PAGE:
BCYC Taco Tuesdays have become the popular spot for summer sailing with 52 boats entered this summer. Commodore Tolar knows how to promote a sailing event and again, for more than 10 years now, is crushing it with more than 230 sailors showing up for the awards presentation and opportunity drawing after each week’s race. At BCYC, the real prize is at the end of the season with who wins the overall series. Now halfway through the summer, don’t cringe when you read that in PHRF A fleet, Tim Harmon aboard the J/124 Cirrus is tied with Tim Richley sailing Amante, the Choate 48. In B fleet, Joe Degenhardt’s Lickity Split holds a slim lead over John Szalay’s Pussycat, and over in C fleet, Stuart Leigh on Rylacade is competing with Jim O’Conner sailing Celia. The Harbor 20 fleet is also very involved with Taco Tuesdays, with more than half of the summer series entries. In A Fleet, Len Bose sailing Only Child has a three-point lead over Mark Conzelman sailing Shana’s Secret. In B fleet, PJ Kohl aboard A-tack-Dragon has a two-point lead over Max Moosman at the helm of Boomerang. In C fleet, Debra Haynes sailing Spirt has a comfortable lead over Dick Somers skippering Stop Making Sense.
South Shore Yacht Club has the harbor on Wednesday nights with Scott Karlin sailing Valhalla III leading PHRF A with Valentine looking to gain that overlap as we start July sailing. In PHRF B’s, it’s Rylacade and Stuart Leigh facing off again with Jim O’Conner aboard Celia. The battle continues throughout August.
On Thursday nights, it’s all about NHYC’s Twilight Series with 46 boats entered. Most of the fleet consists of the Harbor 20 fleets, comprised of the most competitive sailors, with Bill Menninger consistently sailing to the top of A fleet. In June, he was challenged by Chris Allen sailing with Greg Helias aboard Zephyr and Shana’s Secret sailed by Mark Conzelman and Phil Thompson. Karen and Gary Thorne sailing Blue Skies took heart in the marine layer lifting and placed the dart for a bull’s eye on the last night of the series taking a 3-1-1 and moving into fourth place for the month. Give you one guess who was left with his tiller in his hand for fifth by the Thrones sailing so well. In B Fleet, Randel Hause sailing Second Wind had placed his siren on the bow of his boat and asked everyone to pull over and let him play through to win the month. Tom Corkett took second place aboard Sail Dates while Tyler Macdonald sailed into third place.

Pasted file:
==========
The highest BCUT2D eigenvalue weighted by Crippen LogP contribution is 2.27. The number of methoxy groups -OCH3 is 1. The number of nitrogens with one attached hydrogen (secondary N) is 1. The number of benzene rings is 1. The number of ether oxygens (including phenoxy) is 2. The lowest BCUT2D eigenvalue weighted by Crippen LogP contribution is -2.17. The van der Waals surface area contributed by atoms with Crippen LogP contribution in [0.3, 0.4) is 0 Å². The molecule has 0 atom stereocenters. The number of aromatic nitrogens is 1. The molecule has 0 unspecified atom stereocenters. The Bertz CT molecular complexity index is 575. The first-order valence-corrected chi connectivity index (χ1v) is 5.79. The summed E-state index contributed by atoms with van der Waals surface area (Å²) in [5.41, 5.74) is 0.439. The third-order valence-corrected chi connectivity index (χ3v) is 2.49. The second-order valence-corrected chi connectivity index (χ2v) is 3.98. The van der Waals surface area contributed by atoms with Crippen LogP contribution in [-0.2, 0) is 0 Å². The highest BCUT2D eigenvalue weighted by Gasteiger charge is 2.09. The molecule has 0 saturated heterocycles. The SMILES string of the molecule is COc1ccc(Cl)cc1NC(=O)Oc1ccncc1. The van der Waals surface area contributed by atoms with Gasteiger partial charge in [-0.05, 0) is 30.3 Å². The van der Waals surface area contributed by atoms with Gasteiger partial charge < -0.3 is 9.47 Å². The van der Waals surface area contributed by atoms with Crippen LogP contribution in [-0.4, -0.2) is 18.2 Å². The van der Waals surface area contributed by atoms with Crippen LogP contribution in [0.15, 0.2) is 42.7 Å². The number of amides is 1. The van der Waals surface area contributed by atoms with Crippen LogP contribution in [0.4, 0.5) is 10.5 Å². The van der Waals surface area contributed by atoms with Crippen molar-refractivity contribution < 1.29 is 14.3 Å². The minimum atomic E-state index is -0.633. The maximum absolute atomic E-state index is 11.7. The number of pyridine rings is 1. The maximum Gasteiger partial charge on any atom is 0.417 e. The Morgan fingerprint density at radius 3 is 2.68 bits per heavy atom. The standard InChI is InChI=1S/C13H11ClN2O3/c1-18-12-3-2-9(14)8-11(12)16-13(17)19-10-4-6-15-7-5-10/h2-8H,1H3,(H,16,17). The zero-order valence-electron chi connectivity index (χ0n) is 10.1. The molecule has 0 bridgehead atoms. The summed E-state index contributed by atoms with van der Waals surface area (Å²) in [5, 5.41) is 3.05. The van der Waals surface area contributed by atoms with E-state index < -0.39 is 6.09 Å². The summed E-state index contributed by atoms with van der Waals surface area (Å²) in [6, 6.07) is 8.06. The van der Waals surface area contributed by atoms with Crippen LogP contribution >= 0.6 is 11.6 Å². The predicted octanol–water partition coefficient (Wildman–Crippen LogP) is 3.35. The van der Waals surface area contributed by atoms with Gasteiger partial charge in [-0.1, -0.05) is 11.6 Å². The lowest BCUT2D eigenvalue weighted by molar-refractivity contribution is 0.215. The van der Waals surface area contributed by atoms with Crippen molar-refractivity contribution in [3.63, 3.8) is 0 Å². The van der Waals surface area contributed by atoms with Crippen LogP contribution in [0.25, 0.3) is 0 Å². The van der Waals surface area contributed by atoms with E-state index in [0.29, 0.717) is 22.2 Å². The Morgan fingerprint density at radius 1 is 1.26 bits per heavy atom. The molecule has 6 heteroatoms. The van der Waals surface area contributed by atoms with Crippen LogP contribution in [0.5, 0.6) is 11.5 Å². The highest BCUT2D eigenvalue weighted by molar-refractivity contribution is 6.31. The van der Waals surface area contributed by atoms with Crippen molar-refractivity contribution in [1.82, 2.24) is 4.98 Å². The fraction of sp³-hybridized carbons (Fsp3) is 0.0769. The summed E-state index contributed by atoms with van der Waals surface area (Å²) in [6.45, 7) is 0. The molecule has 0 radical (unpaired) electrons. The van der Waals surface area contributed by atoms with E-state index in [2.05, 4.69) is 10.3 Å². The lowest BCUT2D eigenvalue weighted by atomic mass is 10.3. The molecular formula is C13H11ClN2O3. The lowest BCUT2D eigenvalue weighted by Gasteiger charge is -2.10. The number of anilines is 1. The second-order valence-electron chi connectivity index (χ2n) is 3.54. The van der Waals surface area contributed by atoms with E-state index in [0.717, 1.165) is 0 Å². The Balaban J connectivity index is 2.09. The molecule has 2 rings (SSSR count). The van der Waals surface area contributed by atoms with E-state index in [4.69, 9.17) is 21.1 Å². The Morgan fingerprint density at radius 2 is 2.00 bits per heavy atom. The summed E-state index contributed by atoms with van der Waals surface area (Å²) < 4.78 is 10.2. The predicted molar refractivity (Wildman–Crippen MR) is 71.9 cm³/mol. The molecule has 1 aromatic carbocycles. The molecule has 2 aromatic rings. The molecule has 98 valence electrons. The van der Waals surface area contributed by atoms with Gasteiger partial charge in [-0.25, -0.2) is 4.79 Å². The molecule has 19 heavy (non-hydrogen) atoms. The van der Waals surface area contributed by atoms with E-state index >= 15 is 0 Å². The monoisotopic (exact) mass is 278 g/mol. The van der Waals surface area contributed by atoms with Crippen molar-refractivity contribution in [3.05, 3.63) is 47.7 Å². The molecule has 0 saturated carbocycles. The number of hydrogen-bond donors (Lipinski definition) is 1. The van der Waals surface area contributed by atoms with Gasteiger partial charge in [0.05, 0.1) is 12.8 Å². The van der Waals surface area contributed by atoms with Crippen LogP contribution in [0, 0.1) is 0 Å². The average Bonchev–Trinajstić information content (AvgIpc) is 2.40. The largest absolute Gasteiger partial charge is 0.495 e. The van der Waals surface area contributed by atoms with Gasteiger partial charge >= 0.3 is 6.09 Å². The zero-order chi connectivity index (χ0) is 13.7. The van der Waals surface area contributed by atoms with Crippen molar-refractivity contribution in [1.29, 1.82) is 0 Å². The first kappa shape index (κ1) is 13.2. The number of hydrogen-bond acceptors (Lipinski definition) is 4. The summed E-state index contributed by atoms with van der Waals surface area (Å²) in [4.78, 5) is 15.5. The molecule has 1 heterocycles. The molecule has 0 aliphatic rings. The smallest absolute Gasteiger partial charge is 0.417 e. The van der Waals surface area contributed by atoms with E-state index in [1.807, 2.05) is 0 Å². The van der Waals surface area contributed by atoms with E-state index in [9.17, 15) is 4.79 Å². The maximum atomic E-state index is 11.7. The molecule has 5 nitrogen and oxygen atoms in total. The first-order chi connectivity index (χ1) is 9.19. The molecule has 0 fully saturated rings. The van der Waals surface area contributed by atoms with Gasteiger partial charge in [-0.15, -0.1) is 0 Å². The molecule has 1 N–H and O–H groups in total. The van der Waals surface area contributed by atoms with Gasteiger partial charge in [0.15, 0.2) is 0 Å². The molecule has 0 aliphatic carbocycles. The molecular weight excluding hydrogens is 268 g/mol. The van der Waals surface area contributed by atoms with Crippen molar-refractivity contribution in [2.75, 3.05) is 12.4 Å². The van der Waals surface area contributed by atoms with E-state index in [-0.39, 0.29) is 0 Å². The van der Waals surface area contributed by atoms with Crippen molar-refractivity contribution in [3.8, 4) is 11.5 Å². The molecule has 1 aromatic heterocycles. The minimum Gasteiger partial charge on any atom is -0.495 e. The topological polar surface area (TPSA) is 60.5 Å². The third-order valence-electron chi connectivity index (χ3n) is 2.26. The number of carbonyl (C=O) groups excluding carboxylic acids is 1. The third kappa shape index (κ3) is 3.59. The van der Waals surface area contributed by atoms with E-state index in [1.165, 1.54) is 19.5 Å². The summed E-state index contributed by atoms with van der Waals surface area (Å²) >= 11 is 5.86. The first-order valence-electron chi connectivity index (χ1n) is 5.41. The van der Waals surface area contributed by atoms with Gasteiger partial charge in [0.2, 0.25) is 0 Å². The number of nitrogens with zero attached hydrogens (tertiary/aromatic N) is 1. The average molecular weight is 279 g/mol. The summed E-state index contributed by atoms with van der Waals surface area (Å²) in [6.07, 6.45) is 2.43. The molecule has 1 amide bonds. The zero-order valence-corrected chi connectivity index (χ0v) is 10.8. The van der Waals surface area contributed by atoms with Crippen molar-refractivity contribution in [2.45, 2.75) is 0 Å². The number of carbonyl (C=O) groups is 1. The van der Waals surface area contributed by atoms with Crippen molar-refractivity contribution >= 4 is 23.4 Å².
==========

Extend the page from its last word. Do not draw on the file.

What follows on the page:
In C Fleet, Bob McDonald sailed consistently to take the top spot and was chased by Dick Somers in second and Roxanne Chan in third. For most of the month, the breeze was out of the south, so one had to navigate through the mooring to get to and from the weather mark which was placed just in front of the NHYC. Lead changes were drastic with many competitors going from first to last on one leg of the race. A big shout out to NHYC race committee for keeping the course balanced and the racing moving along.
Stuart Leigh aboard Rylacade